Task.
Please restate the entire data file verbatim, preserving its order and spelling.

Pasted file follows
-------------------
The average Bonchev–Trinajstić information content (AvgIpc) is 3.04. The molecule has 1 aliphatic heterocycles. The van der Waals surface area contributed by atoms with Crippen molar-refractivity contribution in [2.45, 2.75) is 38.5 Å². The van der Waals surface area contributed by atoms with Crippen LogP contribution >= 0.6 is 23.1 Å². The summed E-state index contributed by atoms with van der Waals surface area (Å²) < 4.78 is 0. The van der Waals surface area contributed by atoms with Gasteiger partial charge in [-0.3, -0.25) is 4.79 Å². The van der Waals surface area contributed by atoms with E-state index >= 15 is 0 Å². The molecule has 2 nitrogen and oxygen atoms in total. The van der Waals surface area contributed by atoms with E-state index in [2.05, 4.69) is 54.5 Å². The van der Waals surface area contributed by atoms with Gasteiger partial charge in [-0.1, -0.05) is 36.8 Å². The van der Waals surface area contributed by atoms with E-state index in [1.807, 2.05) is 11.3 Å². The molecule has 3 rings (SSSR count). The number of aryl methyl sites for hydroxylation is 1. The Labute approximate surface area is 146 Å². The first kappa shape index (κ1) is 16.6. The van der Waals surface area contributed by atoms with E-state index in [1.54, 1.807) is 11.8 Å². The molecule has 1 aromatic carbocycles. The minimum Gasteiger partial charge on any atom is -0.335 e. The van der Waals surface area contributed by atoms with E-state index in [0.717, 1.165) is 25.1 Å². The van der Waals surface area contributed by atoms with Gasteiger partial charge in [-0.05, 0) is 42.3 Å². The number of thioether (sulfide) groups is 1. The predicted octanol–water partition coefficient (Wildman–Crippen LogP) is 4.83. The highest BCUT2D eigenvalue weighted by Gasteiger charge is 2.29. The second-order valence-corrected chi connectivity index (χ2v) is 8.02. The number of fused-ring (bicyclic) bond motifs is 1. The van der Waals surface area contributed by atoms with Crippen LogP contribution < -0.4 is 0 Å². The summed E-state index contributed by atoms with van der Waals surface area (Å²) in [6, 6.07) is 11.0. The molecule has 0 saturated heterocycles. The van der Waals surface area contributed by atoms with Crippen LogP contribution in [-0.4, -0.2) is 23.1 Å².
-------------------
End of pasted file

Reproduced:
The average Bonchev–Trinajstić information content (AvgIpc) is 3.04. The molecule has 1 aliphatic heterocycles. The van der Waals surface area contributed by atoms with Crippen molar-refractivity contribution in [2.45, 2.75) is 38.5 Å². The van der Waals surface area contributed by atoms with Crippen LogP contribution >= 0.6 is 23.1 Å². The summed E-state index contributed by atoms with van der Waals surface area (Å²) < 4.78 is 0. The van der Waals surface area contributed by atoms with Gasteiger partial charge in [-0.3, -0.25) is 4.79 Å². The van der Waals surface area contributed by atoms with E-state index >= 15 is 0 Å². The molecule has 2 nitrogen and oxygen atoms in total. The van der Waals surface area contributed by atoms with E-state index in [2.05, 4.69) is 54.5 Å². The van der Waals surface area contributed by atoms with Gasteiger partial charge in [-0.1, -0.05) is 36.8 Å². The van der Waals surface area contributed by atoms with E-state index in [1.807, 2.05) is 11.3 Å². The molecule has 3 rings (SSSR count). The number of aryl methyl sites for hydroxylation is 1. The Labute approximate surface area is 146 Å². The first kappa shape index (κ1) is 16.6. The van der Waals surface area contributed by atoms with E-state index in [1.54, 1.807) is 11.8 Å². The molecule has 1 aromatic carbocycles. The minimum Gasteiger partial charge on any atom is -0.335 e. The van der Waals surface area contributed by atoms with E-state index in [0.717, 1.165) is 25.1 Å². The van der Waals surface area contributed by atoms with Gasteiger partial charge in [-0.05, 0) is 42.3 Å². The number of thioether (sulfide) groups is 1. The predicted octanol–water partition coefficient (Wildman–Crippen LogP) is 4.83. The highest BCUT2D eigenvalue weighted by Gasteiger charge is 2.29. The second-order valence-corrected chi connectivity index (χ2v) is 8.02. The number of fused-ring (bicyclic) bond motifs is 1. The van der Waals surface area contributed by atoms with Crippen LogP contribution < -0.4 is 0 Å². The summed E-state index contributed by atoms with van der Waals surface area (Å²) in [6, 6.07) is 11.0. The molecule has 0 saturated heterocycles. The van der Waals surface area contributed by atoms with Crippen LogP contribution in [-0.4, -0.2) is 23.1 Å².